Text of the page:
Weak Solutions, Renormalized Solutions and Enstrophy Defects in 2D Turbulence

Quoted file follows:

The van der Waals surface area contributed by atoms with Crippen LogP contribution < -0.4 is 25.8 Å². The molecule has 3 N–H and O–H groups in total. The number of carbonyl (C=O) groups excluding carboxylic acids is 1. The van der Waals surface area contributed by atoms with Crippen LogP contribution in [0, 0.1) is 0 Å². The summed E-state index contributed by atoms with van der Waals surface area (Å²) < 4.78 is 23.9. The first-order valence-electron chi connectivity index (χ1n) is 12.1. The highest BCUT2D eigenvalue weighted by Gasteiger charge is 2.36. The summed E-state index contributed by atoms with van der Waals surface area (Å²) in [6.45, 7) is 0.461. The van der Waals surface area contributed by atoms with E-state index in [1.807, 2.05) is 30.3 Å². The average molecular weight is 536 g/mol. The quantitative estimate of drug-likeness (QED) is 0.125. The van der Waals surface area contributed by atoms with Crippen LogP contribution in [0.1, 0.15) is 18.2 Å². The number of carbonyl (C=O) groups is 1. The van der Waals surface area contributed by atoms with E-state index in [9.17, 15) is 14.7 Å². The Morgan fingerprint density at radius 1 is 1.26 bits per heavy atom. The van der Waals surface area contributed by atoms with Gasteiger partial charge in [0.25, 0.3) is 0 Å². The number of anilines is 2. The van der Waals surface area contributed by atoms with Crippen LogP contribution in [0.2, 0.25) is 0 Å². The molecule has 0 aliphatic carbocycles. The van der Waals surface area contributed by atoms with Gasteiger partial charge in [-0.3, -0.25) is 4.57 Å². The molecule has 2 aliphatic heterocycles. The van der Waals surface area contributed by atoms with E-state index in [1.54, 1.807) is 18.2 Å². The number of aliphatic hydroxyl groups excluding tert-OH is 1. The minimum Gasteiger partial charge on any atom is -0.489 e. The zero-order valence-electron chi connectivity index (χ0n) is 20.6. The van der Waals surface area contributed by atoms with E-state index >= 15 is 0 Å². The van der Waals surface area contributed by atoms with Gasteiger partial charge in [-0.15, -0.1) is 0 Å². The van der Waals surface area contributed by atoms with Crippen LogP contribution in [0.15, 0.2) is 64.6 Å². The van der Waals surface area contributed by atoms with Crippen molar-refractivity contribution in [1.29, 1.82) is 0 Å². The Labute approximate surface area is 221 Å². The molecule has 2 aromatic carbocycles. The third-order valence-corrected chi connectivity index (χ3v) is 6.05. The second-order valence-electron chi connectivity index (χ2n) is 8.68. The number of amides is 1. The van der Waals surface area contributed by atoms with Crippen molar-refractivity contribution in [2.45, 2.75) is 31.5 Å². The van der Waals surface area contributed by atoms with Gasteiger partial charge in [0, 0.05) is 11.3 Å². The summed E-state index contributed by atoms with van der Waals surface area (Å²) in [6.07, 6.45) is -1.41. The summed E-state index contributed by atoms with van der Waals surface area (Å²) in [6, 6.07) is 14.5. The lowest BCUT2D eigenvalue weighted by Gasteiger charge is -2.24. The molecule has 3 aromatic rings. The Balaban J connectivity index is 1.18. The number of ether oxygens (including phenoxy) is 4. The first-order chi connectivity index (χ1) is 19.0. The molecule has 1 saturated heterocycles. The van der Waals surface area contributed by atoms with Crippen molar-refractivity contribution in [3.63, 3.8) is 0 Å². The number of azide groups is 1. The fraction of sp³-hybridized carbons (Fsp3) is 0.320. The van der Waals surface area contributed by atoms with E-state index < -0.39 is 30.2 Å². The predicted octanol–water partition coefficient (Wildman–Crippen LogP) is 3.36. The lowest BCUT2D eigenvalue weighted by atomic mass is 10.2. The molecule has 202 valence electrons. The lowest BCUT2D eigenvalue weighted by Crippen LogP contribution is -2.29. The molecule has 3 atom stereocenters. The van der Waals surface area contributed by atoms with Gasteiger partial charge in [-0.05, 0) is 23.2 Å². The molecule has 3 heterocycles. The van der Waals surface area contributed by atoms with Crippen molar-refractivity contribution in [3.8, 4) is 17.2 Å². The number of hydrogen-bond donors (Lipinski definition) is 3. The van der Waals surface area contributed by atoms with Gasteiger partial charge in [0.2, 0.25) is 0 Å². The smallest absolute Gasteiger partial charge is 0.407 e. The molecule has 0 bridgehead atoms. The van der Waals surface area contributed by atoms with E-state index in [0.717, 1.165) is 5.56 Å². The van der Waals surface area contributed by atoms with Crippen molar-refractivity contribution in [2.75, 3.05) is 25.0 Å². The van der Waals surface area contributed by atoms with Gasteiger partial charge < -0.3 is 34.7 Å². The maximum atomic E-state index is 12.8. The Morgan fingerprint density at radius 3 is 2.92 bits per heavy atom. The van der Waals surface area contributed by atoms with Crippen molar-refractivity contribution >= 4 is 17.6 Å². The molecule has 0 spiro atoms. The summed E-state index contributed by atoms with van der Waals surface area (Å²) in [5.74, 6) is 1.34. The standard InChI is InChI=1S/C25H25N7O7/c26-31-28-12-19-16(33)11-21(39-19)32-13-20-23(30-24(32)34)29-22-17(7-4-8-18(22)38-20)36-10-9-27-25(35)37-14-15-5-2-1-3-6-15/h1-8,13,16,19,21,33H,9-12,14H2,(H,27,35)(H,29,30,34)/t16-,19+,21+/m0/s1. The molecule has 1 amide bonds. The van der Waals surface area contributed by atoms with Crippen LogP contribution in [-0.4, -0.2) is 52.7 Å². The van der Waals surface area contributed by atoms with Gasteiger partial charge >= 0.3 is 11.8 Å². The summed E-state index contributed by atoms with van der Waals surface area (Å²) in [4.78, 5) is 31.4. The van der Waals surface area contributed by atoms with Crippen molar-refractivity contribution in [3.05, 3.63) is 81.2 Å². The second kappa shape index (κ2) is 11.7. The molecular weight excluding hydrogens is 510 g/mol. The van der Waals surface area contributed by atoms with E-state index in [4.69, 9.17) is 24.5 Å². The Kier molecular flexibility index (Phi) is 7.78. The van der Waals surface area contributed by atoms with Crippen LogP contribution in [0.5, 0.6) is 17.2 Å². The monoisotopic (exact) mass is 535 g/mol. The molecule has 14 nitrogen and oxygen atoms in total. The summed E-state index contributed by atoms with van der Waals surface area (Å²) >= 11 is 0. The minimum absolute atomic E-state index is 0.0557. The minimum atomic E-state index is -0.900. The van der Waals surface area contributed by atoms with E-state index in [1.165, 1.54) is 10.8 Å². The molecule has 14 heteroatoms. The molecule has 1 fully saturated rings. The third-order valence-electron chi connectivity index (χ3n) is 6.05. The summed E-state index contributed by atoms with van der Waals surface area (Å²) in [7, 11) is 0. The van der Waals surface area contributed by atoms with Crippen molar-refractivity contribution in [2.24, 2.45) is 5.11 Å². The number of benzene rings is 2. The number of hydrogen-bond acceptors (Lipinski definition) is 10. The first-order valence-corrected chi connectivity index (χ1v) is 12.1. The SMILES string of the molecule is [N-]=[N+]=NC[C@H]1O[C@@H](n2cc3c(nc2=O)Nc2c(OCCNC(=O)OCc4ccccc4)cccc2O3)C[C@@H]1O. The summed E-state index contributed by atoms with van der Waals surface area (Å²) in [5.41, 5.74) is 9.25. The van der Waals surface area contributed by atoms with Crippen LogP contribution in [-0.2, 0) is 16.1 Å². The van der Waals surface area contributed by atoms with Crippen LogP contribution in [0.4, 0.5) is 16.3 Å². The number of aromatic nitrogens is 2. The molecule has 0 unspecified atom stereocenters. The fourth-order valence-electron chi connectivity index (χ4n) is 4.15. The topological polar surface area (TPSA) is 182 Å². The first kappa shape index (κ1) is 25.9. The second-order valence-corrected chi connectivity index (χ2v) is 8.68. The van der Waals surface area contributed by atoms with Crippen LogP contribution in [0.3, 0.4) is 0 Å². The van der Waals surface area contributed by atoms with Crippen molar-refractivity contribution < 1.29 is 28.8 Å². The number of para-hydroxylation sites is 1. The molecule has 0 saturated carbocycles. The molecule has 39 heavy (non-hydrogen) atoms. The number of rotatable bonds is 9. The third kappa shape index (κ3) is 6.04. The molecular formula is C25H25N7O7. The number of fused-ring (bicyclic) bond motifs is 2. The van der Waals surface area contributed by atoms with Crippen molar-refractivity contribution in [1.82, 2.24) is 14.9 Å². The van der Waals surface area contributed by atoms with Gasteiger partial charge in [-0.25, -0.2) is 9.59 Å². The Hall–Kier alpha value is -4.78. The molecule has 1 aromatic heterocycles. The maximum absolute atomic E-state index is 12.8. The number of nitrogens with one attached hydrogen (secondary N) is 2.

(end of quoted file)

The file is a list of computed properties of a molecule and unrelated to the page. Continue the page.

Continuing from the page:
Enstrophy, half the integral of the square of vorticity, plays a role in 2D turbulence theory analogous to the role of kinetic energy in the Kolmogorov theory of 3D turbulence. It is therefore interesting to obtain a description of the way enstrophy is dissipated at high Reynolds numbers. In this article we explore the notions of viscous and transport enstrophy defect, which model the spatial structure of the dissipation of enstrophy. These notions were introduced by G. Eyink in an attempt to reconcile the Kraichnan-Batchelor theory of 2D turbulence with current knowledge of the properties of weak solutions of the equations of incompressible and ideal fluid motion. Three natural questions arise from Eyink's theory: (i) existence of the enstrophy defects, (ii) conditions for the equality of transport and viscous enstrophy defects, (iii) conditions for the vanishing of the enstrophy defects. In , Eyink proved a number of results related to these questions and formulated a conjecture on how to answer these problems in a physically meaningful context. In the present article we improve and extend some of Eyink's results and present a counterexample to his conjecture.
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